Just put that in a batch file and set a Window’s Scheduled Task to run whenever you want.  Simple enough, eh?

Restoring via Smuggler

So now that you have your RavenDB database backed up, what do you do with it?  You’re going to test your restore process regularly, right?  Right?

First you need to get a copy of the file to your machine.  You could easily write a script using the S3 tool to download the file, and I’ll leave that as an exercise for the reader.  I usually just pull it down with S3 Browser whenever I need it.

So once you have it downloaded, you just need to call Smuggler again to import it.  It’s the same call as the export, just change “out” to “in”.  For example, to import our demodb back into our local server, into a new DemoDBRestore database instance, we would say:

Raven.Smuggler.exe in http://localhost:8080 demodb.dump --database=DemoDBRestore

And we would see:


And then we have our restored database up and running in RavenDB:



Now I’m not a backup wizard.  I’m sure there are better ways to do this, with incremental builds and 3-way offsite backups and regular automated restores to a disaster recovery site and all sorts of fancy stuff like that.  The bigger and more critical your application becomes, the more important it becomes to have those solutions in place.  But day 1, starting out on your project, you need to have something place, and hopefully this helps you get started.

DevOps + Reality = ???

One of the hot new buzzwords in software development these days is “DevOps”.  It seems that “cloud” and “big data” and “synergy” were getting boring, so now every CTO is trying to get some of that DevOps stuff injecting into their process so that they can deploy to production 10 times a day.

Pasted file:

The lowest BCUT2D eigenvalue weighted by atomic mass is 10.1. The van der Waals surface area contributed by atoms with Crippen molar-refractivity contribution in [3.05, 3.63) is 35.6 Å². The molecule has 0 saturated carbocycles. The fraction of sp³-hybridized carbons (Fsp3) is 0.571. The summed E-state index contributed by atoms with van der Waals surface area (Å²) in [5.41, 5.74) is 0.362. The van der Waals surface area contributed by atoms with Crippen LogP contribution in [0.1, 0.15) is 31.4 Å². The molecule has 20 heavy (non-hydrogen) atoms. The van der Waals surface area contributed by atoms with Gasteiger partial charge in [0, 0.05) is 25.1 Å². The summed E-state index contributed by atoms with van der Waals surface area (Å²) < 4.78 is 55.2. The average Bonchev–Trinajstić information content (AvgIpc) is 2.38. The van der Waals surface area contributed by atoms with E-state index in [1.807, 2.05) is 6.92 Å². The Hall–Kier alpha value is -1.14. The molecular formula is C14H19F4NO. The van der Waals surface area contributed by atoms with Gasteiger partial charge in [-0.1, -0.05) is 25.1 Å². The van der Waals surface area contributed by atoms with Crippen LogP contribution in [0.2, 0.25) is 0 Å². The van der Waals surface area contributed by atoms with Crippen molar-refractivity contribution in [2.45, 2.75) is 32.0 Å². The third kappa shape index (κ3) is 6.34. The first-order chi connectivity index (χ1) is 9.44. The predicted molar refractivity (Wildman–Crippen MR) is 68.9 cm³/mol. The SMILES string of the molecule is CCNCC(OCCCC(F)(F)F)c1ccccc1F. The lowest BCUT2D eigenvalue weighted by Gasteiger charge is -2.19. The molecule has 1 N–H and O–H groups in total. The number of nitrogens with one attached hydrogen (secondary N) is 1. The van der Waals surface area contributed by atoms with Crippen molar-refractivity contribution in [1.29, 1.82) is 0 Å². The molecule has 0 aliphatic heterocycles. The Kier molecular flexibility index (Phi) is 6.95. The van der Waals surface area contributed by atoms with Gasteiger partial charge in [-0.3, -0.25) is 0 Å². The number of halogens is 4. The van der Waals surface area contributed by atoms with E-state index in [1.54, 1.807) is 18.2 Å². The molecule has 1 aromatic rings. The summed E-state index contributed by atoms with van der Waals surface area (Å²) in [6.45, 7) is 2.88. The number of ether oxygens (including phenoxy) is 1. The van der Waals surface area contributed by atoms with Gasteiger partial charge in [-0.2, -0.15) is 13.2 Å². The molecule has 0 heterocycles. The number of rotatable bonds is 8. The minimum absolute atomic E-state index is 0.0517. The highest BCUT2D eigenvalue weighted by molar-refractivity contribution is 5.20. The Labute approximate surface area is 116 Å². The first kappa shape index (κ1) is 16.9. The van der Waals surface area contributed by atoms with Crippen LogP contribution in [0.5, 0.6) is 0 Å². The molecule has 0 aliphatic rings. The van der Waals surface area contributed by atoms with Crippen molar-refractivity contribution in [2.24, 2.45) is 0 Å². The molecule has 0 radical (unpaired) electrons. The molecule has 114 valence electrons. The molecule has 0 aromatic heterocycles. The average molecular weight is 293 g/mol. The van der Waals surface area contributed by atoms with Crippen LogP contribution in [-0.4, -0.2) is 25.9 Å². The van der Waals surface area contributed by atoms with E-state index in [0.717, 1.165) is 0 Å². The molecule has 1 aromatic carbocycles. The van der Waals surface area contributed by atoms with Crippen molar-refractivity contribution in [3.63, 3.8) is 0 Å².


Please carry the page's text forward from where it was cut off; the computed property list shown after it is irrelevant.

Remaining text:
But what is DevOps really?  Like most cool trendy buzzword ideas, it grew out of a few smart people with some good ideas that did real, concrete, awesome things, before everyone else saw how successful it was and tried to figure out shortcut formulas to get there.


To me, DevOps is just the next evolution of how successful software teams find better ways to be more effective, and almost all of it is traceable back to the ideas of the Agile Manifesto

An informal and woefully incomplete list of this this evolution would be:

  • For a while, the focus was getting the complexity of enterprise software under control, and building writing that code as quickly and efficiently as possible.  You saw tools RAD tools, development patterns like object orientation, and design approaches like UML and RUP.  This mostly helped single developers and development teams.
  • Once developers had figured out ways to make individual and independently-developed components easier to build, they had to deal ensure that their code fit together nicely with everyone else’s, out of which continuous integration was born.  This help build the stability of interaction and coordination between development teams.
  • As the development teams go faster and more flexible at building stuff, the projects that defined and managed what they they should be building and when they could expect it to be done.  Agile project management processes like Scrum filled this need.  This helped improved the communication and effectiveness of the whole project team, from developers to QA to project manager, and even product owners and business users (who were very underrepresented in previous approaches).